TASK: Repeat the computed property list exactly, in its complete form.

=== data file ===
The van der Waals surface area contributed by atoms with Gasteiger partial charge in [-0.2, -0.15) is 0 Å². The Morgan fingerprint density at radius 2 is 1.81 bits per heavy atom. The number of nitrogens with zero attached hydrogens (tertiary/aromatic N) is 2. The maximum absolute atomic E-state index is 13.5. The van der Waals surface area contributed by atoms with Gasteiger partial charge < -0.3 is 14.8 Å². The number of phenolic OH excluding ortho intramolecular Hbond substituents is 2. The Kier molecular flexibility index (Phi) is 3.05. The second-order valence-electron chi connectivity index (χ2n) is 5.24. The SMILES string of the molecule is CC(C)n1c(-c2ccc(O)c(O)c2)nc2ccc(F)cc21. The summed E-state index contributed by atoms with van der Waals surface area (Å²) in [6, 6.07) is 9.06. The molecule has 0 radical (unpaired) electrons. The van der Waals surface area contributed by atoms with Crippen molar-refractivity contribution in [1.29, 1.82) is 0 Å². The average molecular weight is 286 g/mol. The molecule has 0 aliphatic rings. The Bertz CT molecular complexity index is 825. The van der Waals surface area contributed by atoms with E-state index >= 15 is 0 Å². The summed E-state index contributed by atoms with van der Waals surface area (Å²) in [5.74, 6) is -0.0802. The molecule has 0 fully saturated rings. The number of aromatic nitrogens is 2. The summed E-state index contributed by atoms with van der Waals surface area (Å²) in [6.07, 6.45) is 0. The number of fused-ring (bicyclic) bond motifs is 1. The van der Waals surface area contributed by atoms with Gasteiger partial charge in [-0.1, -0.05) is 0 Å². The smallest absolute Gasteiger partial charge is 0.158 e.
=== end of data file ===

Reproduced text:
The van der Waals surface area contributed by atoms with Gasteiger partial charge in [-0.2, -0.15) is 0 Å². The Morgan fingerprint density at radius 2 is 1.81 bits per heavy atom. The number of nitrogens with zero attached hydrogens (tertiary/aromatic N) is 2. The maximum absolute atomic E-state index is 13.5. The van der Waals surface area contributed by atoms with Gasteiger partial charge < -0.3 is 14.8 Å². The number of phenolic OH excluding ortho intramolecular Hbond substituents is 2. The Kier molecular flexibility index (Phi) is 3.05. The second-order valence-electron chi connectivity index (χ2n) is 5.24. The SMILES string of the molecule is CC(C)n1c(-c2ccc(O)c(O)c2)nc2ccc(F)cc21. The summed E-state index contributed by atoms with van der Waals surface area (Å²) in [6, 6.07) is 9.06. The molecule has 0 radical (unpaired) electrons. The van der Waals surface area contributed by atoms with Crippen molar-refractivity contribution in [1.29, 1.82) is 0 Å². The average molecular weight is 286 g/mol. The molecule has 0 aliphatic rings. The Bertz CT molecular complexity index is 825. The van der Waals surface area contributed by atoms with E-state index >= 15 is 0 Å². The summed E-state index contributed by atoms with van der Waals surface area (Å²) in [5.74, 6) is -0.0802. The molecule has 0 fully saturated rings. The number of aromatic nitrogens is 2. The summed E-state index contributed by atoms with van der Waals surface area (Å²) in [6.07, 6.45) is 0. The number of fused-ring (bicyclic) bond motifs is 1. The van der Waals surface area contributed by atoms with Gasteiger partial charge in [-0.1, -0.05) is 0 Å². The smallest absolute Gasteiger partial charge is 0.158 e.